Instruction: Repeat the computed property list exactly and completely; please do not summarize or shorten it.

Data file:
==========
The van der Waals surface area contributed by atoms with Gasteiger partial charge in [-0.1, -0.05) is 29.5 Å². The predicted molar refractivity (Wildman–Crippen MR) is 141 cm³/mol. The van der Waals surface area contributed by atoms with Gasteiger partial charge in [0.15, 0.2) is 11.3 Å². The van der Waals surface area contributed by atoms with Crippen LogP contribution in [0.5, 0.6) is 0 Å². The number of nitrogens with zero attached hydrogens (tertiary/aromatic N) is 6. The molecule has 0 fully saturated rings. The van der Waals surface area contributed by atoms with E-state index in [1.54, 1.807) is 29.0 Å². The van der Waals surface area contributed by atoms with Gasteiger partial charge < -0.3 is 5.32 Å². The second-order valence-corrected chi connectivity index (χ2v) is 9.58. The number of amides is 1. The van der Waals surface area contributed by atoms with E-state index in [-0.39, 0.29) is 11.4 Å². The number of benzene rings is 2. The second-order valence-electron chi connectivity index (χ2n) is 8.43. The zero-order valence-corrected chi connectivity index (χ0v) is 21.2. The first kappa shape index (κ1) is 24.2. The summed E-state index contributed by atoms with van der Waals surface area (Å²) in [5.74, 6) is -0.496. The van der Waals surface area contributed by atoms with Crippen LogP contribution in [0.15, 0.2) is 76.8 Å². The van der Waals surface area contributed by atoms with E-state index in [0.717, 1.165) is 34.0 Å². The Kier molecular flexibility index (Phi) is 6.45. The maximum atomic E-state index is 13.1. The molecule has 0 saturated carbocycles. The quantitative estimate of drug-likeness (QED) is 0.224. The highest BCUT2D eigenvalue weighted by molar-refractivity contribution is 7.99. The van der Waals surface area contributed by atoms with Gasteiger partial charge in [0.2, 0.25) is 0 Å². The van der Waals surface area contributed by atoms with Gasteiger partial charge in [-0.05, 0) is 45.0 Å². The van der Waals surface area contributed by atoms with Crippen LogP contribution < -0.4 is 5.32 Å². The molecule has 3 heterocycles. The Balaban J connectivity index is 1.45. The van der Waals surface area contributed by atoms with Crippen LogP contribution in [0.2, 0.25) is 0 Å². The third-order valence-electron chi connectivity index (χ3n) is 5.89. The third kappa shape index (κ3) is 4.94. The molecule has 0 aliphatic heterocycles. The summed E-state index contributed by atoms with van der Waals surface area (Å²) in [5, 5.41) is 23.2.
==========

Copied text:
The van der Waals surface area contributed by atoms with Gasteiger partial charge in [-0.1, -0.05) is 29.5 Å². The predicted molar refractivity (Wildman–Crippen MR) is 141 cm³/mol. The van der Waals surface area contributed by atoms with Gasteiger partial charge in [0.15, 0.2) is 11.3 Å². The van der Waals surface area contributed by atoms with Crippen LogP contribution in [0.5, 0.6) is 0 Å². The number of nitrogens with zero attached hydrogens (tertiary/aromatic N) is 6. The molecule has 0 fully saturated rings. The van der Waals surface area contributed by atoms with E-state index in [1.54, 1.807) is 29.0 Å². The van der Waals surface area contributed by atoms with Gasteiger partial charge < -0.3 is 5.32 Å². The second-order valence-corrected chi connectivity index (χ2v) is 9.58. The number of amides is 1. The van der Waals surface area contributed by atoms with E-state index in [-0.39, 0.29) is 11.4 Å². The number of benzene rings is 2. The second-order valence-electron chi connectivity index (χ2n) is 8.43. The zero-order valence-corrected chi connectivity index (χ0v) is 21.2. The first kappa shape index (κ1) is 24.2. The summed E-state index contributed by atoms with van der Waals surface area (Å²) in [5.74, 6) is -0.496. The van der Waals surface area contributed by atoms with Crippen LogP contribution in [0.15, 0.2) is 76.8 Å². The van der Waals surface area contributed by atoms with E-state index in [0.717, 1.165) is 34.0 Å². The Kier molecular flexibility index (Phi) is 6.45. The maximum atomic E-state index is 13.1. The molecule has 0 saturated carbocycles. The quantitative estimate of drug-likeness (QED) is 0.224. The highest BCUT2D eigenvalue weighted by molar-refractivity contribution is 7.99. The van der Waals surface area contributed by atoms with Gasteiger partial charge in [0.2, 0.25) is 0 Å². The van der Waals surface area contributed by atoms with Gasteiger partial charge in [-0.05, 0) is 45.0 Å². The van der Waals surface area contributed by atoms with Crippen LogP contribution < -0.4 is 5.32 Å². The molecule has 3 heterocycles. The Balaban J connectivity index is 1.45. The van der Waals surface area contributed by atoms with Crippen LogP contribution in [0.2, 0.25) is 0 Å². The third-order valence-electron chi connectivity index (χ3n) is 5.89. The third kappa shape index (κ3) is 4.94. The molecule has 0 aliphatic heterocycles. The summed E-state index contributed by atoms with van der Waals surface area (Å²) in [5, 5.41) is 23.2.